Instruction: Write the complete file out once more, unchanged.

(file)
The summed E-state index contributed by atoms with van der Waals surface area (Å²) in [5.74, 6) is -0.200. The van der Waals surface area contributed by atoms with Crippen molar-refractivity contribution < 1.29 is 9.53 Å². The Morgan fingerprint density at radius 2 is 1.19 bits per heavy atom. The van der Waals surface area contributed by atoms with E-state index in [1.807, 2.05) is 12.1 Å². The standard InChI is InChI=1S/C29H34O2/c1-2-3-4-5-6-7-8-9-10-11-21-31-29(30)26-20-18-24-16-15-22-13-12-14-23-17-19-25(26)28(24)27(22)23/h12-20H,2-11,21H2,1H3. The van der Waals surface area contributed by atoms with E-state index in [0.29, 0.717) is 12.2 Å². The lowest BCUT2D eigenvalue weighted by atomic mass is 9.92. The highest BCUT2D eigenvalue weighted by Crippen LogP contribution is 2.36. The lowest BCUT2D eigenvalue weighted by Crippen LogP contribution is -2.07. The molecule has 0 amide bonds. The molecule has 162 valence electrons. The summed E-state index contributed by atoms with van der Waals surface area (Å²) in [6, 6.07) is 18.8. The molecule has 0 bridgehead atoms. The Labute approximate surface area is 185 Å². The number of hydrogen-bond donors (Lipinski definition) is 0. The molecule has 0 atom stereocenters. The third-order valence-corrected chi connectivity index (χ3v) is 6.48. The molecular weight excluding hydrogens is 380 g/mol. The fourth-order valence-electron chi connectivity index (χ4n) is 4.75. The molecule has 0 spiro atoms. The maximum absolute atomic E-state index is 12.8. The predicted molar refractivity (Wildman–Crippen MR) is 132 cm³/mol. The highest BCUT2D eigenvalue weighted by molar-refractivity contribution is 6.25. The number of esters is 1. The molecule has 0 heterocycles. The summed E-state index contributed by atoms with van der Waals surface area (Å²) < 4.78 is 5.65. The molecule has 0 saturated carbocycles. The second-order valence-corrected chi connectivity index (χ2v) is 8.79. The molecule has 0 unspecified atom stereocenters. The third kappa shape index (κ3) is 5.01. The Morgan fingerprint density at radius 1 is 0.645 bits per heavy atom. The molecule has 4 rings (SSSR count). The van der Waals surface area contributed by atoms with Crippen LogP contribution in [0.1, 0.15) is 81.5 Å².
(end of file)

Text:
The summed E-state index contributed by atoms with van der Waals surface area (Å²) in [5.74, 6) is -0.200. The van der Waals surface area contributed by atoms with Crippen molar-refractivity contribution < 1.29 is 9.53 Å². The Morgan fingerprint density at radius 2 is 1.19 bits per heavy atom. The van der Waals surface area contributed by atoms with E-state index in [1.807, 2.05) is 12.1 Å². The standard InChI is InChI=1S/C29H34O2/c1-2-3-4-5-6-7-8-9-10-11-21-31-29(30)26-20-18-24-16-15-22-13-12-14-23-17-19-25(26)28(24)27(22)23/h12-20H,2-11,21H2,1H3. The van der Waals surface area contributed by atoms with E-state index in [0.29, 0.717) is 12.2 Å². The lowest BCUT2D eigenvalue weighted by atomic mass is 9.92. The highest BCUT2D eigenvalue weighted by Crippen LogP contribution is 2.36. The lowest BCUT2D eigenvalue weighted by Crippen LogP contribution is -2.07. The molecule has 0 amide bonds. The molecule has 162 valence electrons. The summed E-state index contributed by atoms with van der Waals surface area (Å²) in [6, 6.07) is 18.8. The molecule has 0 bridgehead atoms. The Labute approximate surface area is 185 Å². The number of hydrogen-bond donors (Lipinski definition) is 0. The molecule has 0 atom stereocenters. The third-order valence-corrected chi connectivity index (χ3v) is 6.48. The molecular weight excluding hydrogens is 380 g/mol. The fourth-order valence-electron chi connectivity index (χ4n) is 4.75. The molecule has 0 spiro atoms. The maximum absolute atomic E-state index is 12.8. The predicted molar refractivity (Wildman–Crippen MR) is 132 cm³/mol. The highest BCUT2D eigenvalue weighted by molar-refractivity contribution is 6.25. The number of esters is 1. The molecule has 0 heterocycles. The summed E-state index contributed by atoms with van der Waals surface area (Å²) < 4.78 is 5.65. The molecule has 0 saturated carbocycles. The second-order valence-corrected chi connectivity index (χ2v) is 8.79. The molecule has 0 unspecified atom stereocenters. The third kappa shape index (κ3) is 5.01. The Morgan fingerprint density at radius 1 is 0.645 bits per heavy atom. The molecule has 4 rings (SSSR count). The van der Waals surface area contributed by atoms with Crippen LogP contribution in [0.1, 0.15) is 81.5 Å².